Like Jess, Anita, a 45-year-old accountant from Brisbane and mother of two boys, aged 7 and 11, was stunned when she was diagnosed with cancer after suffering from a persistent cough for two years.
“I was a fit and healthy non-smoker, yet suddenly a specialist was telling me I had an inoperable, rare lung cancer and the survival rate was only 10 per cent,” she says. “I lay awake at night worrying for my husband, and felt heartbroken that I would not live long enough to see my two boys even start high school.”
After radiation and several rounds of chemo – which caused lethargy, nausea and hair loss – did little to slow Anita’s cancer, Crizotinib was her only option.
"I lay awake at night worrying for my husband, and felt heartbroken I wouldn't live to see my two boys start high school."Anita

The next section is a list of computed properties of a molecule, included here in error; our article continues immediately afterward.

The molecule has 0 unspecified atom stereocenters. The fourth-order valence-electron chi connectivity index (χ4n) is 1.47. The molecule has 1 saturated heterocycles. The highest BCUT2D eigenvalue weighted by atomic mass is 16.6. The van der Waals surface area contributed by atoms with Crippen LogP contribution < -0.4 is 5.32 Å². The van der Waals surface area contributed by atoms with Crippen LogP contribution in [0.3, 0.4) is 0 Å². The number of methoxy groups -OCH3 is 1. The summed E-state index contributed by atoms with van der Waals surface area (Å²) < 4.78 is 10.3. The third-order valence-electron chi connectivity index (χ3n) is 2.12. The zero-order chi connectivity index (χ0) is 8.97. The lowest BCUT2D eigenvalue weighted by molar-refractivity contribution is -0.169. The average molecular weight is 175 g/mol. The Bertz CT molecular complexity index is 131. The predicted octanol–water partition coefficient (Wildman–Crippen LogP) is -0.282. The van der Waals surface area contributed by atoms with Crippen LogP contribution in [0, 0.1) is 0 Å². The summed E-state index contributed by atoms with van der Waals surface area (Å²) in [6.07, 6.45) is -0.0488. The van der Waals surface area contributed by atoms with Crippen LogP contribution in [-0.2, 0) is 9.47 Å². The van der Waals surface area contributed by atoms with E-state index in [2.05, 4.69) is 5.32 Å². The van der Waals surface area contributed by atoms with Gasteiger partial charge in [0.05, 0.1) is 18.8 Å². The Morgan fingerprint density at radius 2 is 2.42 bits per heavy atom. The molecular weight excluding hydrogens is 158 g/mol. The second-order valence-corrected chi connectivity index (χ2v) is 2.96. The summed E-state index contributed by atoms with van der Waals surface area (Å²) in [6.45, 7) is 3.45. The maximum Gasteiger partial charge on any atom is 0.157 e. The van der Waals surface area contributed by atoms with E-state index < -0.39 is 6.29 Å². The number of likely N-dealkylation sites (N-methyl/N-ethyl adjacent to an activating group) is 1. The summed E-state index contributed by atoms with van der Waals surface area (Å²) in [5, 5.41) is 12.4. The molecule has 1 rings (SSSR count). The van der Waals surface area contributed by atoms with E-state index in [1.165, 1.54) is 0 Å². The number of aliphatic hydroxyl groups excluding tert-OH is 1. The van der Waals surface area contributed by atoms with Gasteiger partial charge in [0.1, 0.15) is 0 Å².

While Crizotinib is often an improvement on chemotherapy and may extend life for patients, it is not a lifesaver or a miracle drug. A study in the New England Journal Of Medicine found that the probability of one-year survival was 84 per cent with Crizotinib and 79 per cent with chemotherapy.*
But, for some people like Anita, the chemotherapy simply does not work.
She found Critzotinib far more tolerable and effective than her chemo. “It has been fantastic,” she explains. “After 13 months of treatment my tumour has halved in size. The drug also has far fewer side effects, so I feel and look well, which has helped my boys to better cope with handling my disease – as the more sick I look the more upset they are.”
Anita, like Jess, was initially forced to raise funds to pay for treatment with Crizotinib – at that point, the drug was not on the PBS, even though it had already been approved in more than 65 countries. Anita’s parents paid for the frst month and, with friends, helped pull together $20,000 using Facebook and fundraising. Crowdfunding initiatives through Rare Cancers Australia raised another $4000.